Ford announced that its 2016 F-150 SuperCab and SuperCrew earned the Top Safety Pick from the Insurance Institute for Highway Safety (IIHS).
No other large pickup could reach a similar performance in front crash tests performed by the insurance industry. One of the reasons the Ford F-150 could receive this prestigious honor is using military grade, high-strength aluminum alloy in its body.
To help absorb energy from a crash, the pickup truck features aluminum rocker panels on the sides and high-strength steel tubes in the wheel wells. Ford F-150 comes with nylon reinforcements to the door hinges. The pickup truck also takes advantage of new structures especially designed to manage crash forces, including a frame crossmemember and a patented extruded aluminum roof crossmember.
According to Auto123, Ford executive vice president Raj Nair declared that their team designed the new F-150 aiming to make it the best in its class. Nair added that the Top Safety Pick is a proof of Ford's commitment to build the safest, toughest and most capable F-150 ever.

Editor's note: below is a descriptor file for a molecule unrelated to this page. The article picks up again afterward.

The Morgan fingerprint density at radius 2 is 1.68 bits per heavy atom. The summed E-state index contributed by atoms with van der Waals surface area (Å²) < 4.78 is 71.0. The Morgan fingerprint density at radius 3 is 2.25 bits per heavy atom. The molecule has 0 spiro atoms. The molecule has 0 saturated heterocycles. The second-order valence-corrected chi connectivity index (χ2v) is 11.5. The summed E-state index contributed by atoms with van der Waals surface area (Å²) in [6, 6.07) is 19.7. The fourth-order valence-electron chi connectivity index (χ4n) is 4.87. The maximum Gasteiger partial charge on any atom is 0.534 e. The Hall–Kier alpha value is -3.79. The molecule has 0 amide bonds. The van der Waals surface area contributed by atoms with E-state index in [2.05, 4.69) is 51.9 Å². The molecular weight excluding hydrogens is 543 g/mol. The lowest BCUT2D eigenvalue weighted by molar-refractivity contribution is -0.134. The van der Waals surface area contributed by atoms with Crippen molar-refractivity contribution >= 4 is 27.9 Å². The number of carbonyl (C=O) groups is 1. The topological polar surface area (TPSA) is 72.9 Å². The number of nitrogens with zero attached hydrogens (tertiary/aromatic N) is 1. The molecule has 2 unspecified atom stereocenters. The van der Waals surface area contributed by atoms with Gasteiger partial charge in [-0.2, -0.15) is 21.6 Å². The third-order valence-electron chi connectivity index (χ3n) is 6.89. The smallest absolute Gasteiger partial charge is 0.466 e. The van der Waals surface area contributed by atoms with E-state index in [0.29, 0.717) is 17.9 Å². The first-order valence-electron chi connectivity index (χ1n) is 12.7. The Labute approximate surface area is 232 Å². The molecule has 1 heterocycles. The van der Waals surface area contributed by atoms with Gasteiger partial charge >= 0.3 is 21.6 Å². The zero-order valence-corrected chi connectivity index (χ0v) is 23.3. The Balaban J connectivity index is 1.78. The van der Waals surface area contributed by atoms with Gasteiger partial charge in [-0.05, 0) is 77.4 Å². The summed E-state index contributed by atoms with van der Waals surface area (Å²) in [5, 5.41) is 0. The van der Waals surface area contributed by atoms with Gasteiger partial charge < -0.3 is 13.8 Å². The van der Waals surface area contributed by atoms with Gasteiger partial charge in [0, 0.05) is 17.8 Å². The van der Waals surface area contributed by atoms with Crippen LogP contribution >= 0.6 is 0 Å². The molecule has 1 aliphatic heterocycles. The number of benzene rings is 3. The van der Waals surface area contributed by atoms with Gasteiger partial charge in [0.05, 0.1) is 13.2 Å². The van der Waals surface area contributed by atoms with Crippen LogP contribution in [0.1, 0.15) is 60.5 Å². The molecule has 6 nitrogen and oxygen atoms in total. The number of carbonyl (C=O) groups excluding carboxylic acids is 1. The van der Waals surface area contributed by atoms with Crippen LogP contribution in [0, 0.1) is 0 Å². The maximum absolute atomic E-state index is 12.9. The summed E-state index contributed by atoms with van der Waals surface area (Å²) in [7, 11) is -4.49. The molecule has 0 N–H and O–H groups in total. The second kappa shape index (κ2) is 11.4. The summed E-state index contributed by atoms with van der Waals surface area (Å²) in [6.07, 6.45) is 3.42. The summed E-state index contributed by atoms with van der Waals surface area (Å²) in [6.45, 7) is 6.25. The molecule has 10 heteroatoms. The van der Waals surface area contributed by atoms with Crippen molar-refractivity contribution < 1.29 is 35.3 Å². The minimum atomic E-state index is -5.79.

According to results released on Tuesday, April 12, by the IIHS, the 2016 Ford F-150 scored top rating in the new front crash tests, while rival pickups from Toyota, RAM, GMC and Chevrolet didn't perform as well. The 2016 models were evaluated by the institute in a small overlap crash test evaluating both crew cab and extended cab versions of each truck and different body styles.
For other brands, the crash test results varied. For instance, the extended cab versions of the Toyota Tundra, GMC Sierra and Chevrolet Silverado, all performed better than the crew cab versions. However, IIHS said that none of them could get the highest safety rating because all of them failed to protect the crash test dummy's foot and lower leg.
According to the website wkrn.com, Toyota Motor Corp. spokeswoman Cindy Knight said that the company is evaluating the results. According to Knight, the IIHS performs different tests than federal regulators and the Tundra meets or exceeds all federal safety requirements.